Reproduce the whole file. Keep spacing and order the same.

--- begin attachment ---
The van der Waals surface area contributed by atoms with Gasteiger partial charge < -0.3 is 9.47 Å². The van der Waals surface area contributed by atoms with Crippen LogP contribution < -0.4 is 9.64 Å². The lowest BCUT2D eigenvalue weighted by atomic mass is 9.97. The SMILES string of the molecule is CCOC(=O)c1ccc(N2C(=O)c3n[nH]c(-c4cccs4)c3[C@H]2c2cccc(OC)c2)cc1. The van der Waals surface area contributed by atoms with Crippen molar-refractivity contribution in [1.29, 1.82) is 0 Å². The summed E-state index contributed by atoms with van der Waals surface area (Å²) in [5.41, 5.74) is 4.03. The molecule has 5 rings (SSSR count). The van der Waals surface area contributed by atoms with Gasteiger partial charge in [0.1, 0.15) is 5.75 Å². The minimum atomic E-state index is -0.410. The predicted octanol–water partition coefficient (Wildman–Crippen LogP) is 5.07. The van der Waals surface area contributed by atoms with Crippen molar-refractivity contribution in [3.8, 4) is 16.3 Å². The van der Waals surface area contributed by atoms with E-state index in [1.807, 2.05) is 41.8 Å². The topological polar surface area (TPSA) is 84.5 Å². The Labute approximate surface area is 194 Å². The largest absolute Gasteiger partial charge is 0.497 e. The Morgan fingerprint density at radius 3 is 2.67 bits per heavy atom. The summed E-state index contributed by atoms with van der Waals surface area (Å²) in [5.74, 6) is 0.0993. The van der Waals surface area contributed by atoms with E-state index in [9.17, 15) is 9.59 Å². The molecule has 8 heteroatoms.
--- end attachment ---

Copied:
The van der Waals surface area contributed by atoms with Gasteiger partial charge < -0.3 is 9.47 Å². The van der Waals surface area contributed by atoms with Crippen LogP contribution < -0.4 is 9.64 Å². The lowest BCUT2D eigenvalue weighted by atomic mass is 9.97. The SMILES string of the molecule is CCOC(=O)c1ccc(N2C(=O)c3n[nH]c(-c4cccs4)c3[C@H]2c2cccc(OC)c2)cc1. The van der Waals surface area contributed by atoms with Crippen molar-refractivity contribution in [1.29, 1.82) is 0 Å². The summed E-state index contributed by atoms with van der Waals surface area (Å²) in [5.41, 5.74) is 4.03. The molecule has 5 rings (SSSR count). The van der Waals surface area contributed by atoms with Gasteiger partial charge in [0.1, 0.15) is 5.75 Å². The minimum atomic E-state index is -0.410. The predicted octanol–water partition coefficient (Wildman–Crippen LogP) is 5.07. The van der Waals surface area contributed by atoms with Crippen molar-refractivity contribution in [3.8, 4) is 16.3 Å². The van der Waals surface area contributed by atoms with E-state index in [1.807, 2.05) is 41.8 Å². The topological polar surface area (TPSA) is 84.5 Å². The Labute approximate surface area is 194 Å². The largest absolute Gasteiger partial charge is 0.497 e. The Morgan fingerprint density at radius 3 is 2.67 bits per heavy atom. The summed E-state index contributed by atoms with van der Waals surface area (Å²) in [5.74, 6) is 0.0993. The van der Waals surface area contributed by atoms with E-state index in [9.17, 15) is 9.59 Å². The molecule has 8 heteroatoms.